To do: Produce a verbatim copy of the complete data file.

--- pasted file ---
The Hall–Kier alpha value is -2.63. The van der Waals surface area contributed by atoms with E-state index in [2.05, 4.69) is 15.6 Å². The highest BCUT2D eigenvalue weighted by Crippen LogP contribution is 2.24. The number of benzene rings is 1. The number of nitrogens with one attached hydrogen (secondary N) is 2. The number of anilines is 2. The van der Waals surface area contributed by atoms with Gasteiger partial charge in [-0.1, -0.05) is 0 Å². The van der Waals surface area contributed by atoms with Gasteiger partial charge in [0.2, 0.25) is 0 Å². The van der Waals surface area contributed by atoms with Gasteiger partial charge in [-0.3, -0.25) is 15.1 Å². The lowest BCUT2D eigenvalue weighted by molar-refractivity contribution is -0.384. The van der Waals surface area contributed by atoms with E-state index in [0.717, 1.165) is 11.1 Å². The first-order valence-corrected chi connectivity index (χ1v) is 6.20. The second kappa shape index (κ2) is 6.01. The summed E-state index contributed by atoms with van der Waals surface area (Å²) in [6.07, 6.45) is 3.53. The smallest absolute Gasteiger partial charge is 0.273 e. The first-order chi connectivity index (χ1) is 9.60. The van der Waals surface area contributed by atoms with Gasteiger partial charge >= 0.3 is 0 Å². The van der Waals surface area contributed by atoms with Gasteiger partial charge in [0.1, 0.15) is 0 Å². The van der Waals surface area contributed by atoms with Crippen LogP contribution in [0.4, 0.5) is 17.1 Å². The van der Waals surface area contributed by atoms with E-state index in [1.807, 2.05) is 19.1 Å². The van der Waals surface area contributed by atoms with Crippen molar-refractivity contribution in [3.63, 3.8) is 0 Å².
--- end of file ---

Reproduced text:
The Hall–Kier alpha value is -2.63. The van der Waals surface area contributed by atoms with E-state index in [2.05, 4.69) is 15.6 Å². The highest BCUT2D eigenvalue weighted by Crippen LogP contribution is 2.24. The number of benzene rings is 1. The number of nitrogens with one attached hydrogen (secondary N) is 2. The number of anilines is 2. The van der Waals surface area contributed by atoms with Gasteiger partial charge in [-0.1, -0.05) is 0 Å². The van der Waals surface area contributed by atoms with Gasteiger partial charge in [0.2, 0.25) is 0 Å². The van der Waals surface area contributed by atoms with Gasteiger partial charge in [-0.3, -0.25) is 15.1 Å². The lowest BCUT2D eigenvalue weighted by molar-refractivity contribution is -0.384. The van der Waals surface area contributed by atoms with E-state index in [0.717, 1.165) is 11.1 Å². The first-order valence-corrected chi connectivity index (χ1v) is 6.20. The second kappa shape index (κ2) is 6.01. The summed E-state index contributed by atoms with van der Waals surface area (Å²) in [6.07, 6.45) is 3.53. The smallest absolute Gasteiger partial charge is 0.273 e. The first-order chi connectivity index (χ1) is 9.60. The van der Waals surface area contributed by atoms with Gasteiger partial charge >= 0.3 is 0 Å². The van der Waals surface area contributed by atoms with Gasteiger partial charge in [0.1, 0.15) is 0 Å². The van der Waals surface area contributed by atoms with Crippen LogP contribution in [0.4, 0.5) is 17.1 Å². The van der Waals surface area contributed by atoms with E-state index in [1.807, 2.05) is 19.1 Å². The van der Waals surface area contributed by atoms with Crippen molar-refractivity contribution in [3.63, 3.8) is 0 Å².